SA should be hub of foreign African investmentPosted on Friday, August 3rd, 2012 by Magubane, Khulekani (Bizcommunity.com) in News
SA is uniquely place to be the hub of foreign investment into sub-Saharan Africa according to Brand SA CEO‚ Miller Mathola.
Mathola added that foreign investments were expanding beyond resource extraction to other sectors including telecommunications and financial services and the sub-Saharan region stood to benefit after experiencing economic growth of 5.9% excluding SA.
Mathola addressed the Frontier Advisory Africa Risk Conference at the Johannesburg Stock Exchange on Wednesday‚ adding that SA needed to leverage itself for a role in the frontier of African investment as a Brics member.
“South African business and government are working together to put our effort and money where our mouths are for investment. Over the last decade SA has been the leading foreign direct investor in Africa’s assets.
“Our business sector also has a strong track record of developing innovations suitable for African markets in areas such as banking‚ financial services‚ telecoms‚ ICT infrastructure retail and mining‚” Mathola said.
He added that SA’s relatively slow economic growth on the continent was a concern and that the performance of trade partners in Europe had an effect on SA’s growth.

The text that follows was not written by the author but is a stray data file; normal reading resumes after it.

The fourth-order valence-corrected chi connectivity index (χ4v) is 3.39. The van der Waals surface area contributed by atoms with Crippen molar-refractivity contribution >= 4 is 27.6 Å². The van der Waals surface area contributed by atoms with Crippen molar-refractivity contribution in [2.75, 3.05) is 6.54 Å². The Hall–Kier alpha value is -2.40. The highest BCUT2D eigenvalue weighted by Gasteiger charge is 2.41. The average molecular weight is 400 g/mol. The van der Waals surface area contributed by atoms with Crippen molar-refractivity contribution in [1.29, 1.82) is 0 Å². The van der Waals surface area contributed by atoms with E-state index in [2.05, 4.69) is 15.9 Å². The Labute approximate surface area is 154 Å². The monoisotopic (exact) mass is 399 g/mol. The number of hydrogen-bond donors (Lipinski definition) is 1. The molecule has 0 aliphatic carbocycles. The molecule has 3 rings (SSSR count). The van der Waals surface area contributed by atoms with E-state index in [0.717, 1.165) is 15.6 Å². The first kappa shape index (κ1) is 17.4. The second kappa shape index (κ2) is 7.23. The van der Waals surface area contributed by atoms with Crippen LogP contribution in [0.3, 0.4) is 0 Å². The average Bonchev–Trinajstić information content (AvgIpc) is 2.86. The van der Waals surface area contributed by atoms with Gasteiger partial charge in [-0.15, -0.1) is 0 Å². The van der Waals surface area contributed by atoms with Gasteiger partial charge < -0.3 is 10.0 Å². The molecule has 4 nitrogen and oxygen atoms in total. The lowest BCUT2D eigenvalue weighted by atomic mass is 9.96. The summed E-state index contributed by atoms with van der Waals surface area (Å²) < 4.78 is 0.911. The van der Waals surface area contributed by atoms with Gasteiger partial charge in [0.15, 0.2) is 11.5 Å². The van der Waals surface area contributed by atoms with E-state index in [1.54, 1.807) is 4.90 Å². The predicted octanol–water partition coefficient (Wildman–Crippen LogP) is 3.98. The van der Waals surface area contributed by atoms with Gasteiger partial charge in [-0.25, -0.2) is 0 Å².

CEO of Frontier Advisory Martyn Davies said joining Brics was a great international success of SA’s Zuma administration and that entry into the emerging markets group should serve as an opportunity for other countries in the Sadc region.
“We can best leverage our position by working to make sure the S in Brics becomes Sadc instead of SA. We are in Brics by default of being an emerging market in Africa but Sadc as a region is bigger than some of the other Brics states‚” he said.
Davies also said that a connection between the state and the business sector was needed to maximise Africa’s opportunities as well as sound policies on trade and infrastructure integration.
Mathola said in order to encourage growth and mitigate risks it was important for SA government initiatives to support local participation in the economies.
Head of Africa at the World Economic Forum and Harvard University master of public administration Katherine Tweedie said given macroeconomic risks‚ emerging markets were “no longer the panacea for growth and returns”.
“We have a difficult situation for policy makers and business leaders‚ with incredible uncertainty. The traditional fiscal mechanisms that we could usually deploy are no longer working‚” she said.
Tweedie said risks presented opportunities and that it was important that the sub-Saharan region position itself to be a winner in “the new normal” of economic growth.